On Tuesday, November 16, Los Angeles chefs Josiah Citrin, Walter Manzke, Alain Giraud, and Tony Esnault will gather at Providence with Providence chef-owner Michael Cimarusti and pastry chef Adrian Vasquez to prepare a multi-course benefit dinner boasting their renditions of the most celebrated dishes of chef Paul Bocuse, founder of the Bocuse d'Or competition in Lyon, France.  The cause, you ask? The Bocuse d'OR USA Foundation.

Sure, it may be a less worthy excuse for a splashy big-ticket benefit than Los Angeles's public schools, but that doesn't mean it's entirely frivolous. Each year, a team of American chefs challenges gaggles of illustrious chefs from Europe and Asia at the Bocuse d'OR World Competition.  We're guessing that, for the first two decades of American participation, they got creamed like butter for frosting, beaten like eggs, hacked like steak tartare. In 2008, Daniel Boulud, Thomas Keller, and Jerome Bocuse became the Board of Directors for the new Bocuse d'OR Foundation to help provide training and guidance to American squads, presumably to improve their chances of making good showings, which is important–you know, for pride and stuff.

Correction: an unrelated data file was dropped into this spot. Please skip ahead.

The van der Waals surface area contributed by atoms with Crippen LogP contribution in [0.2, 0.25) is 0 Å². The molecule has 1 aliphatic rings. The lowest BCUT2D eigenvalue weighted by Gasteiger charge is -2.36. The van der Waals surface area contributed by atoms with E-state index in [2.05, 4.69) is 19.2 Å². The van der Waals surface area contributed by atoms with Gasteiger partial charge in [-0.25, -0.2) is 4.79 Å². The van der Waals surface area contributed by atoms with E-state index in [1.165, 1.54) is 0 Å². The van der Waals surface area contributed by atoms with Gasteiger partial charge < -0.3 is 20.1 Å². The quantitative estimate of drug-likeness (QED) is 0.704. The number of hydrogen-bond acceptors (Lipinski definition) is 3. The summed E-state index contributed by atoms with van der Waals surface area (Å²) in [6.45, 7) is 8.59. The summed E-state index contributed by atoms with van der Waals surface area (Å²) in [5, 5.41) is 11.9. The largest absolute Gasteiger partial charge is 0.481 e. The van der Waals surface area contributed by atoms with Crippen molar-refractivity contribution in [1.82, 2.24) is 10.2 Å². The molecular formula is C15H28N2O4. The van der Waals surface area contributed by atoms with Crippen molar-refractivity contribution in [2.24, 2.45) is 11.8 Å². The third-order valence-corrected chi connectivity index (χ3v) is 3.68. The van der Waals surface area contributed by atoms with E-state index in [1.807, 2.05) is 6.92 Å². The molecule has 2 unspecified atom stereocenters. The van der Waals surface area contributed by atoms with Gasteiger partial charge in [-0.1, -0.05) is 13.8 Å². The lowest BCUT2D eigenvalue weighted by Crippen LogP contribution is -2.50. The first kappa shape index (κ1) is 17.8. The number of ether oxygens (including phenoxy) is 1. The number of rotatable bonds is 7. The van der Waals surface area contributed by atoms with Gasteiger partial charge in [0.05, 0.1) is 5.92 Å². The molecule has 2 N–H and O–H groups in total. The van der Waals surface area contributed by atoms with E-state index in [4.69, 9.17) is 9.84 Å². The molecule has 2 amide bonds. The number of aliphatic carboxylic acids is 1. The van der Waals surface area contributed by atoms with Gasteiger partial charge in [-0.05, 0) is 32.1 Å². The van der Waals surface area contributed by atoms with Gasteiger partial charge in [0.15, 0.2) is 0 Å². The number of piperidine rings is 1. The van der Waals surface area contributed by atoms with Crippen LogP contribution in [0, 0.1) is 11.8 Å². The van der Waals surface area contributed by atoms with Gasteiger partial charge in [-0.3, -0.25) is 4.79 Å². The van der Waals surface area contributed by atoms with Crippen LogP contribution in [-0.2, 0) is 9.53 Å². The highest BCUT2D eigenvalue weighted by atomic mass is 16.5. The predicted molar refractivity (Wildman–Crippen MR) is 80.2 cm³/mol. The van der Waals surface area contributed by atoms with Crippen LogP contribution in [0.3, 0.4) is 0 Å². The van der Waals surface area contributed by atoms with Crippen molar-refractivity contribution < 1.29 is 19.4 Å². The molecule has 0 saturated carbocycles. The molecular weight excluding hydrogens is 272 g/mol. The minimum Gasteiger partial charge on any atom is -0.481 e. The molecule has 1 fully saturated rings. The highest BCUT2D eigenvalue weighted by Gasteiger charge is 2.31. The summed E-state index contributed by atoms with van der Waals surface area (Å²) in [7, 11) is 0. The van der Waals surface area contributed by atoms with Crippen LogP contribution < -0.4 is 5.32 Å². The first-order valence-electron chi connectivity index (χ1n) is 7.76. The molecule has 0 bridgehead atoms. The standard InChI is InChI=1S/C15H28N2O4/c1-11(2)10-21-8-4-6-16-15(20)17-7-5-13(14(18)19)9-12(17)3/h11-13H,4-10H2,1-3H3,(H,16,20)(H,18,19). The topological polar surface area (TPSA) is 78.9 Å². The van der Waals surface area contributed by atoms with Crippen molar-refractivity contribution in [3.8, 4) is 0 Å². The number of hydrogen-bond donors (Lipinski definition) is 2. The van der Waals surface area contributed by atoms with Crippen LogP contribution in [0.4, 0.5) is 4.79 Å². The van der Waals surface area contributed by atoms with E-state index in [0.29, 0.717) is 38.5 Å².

Beyond a warmed heart, what shall attendees forking over $150 apiece in turn get to fork into their wide, gaping faces? The menu might as well be etched onto pounded scrolls of foie gras: Stroll down the sidewalk, press your face against the glass, and gaze at tables creaking beneath capon consomme, gratineed lobster, wild french rouget sauteed in potato scales, loin of venison, and duck stuffed with truffle and–oh yeah–foie gras. Let's pray for survivors.

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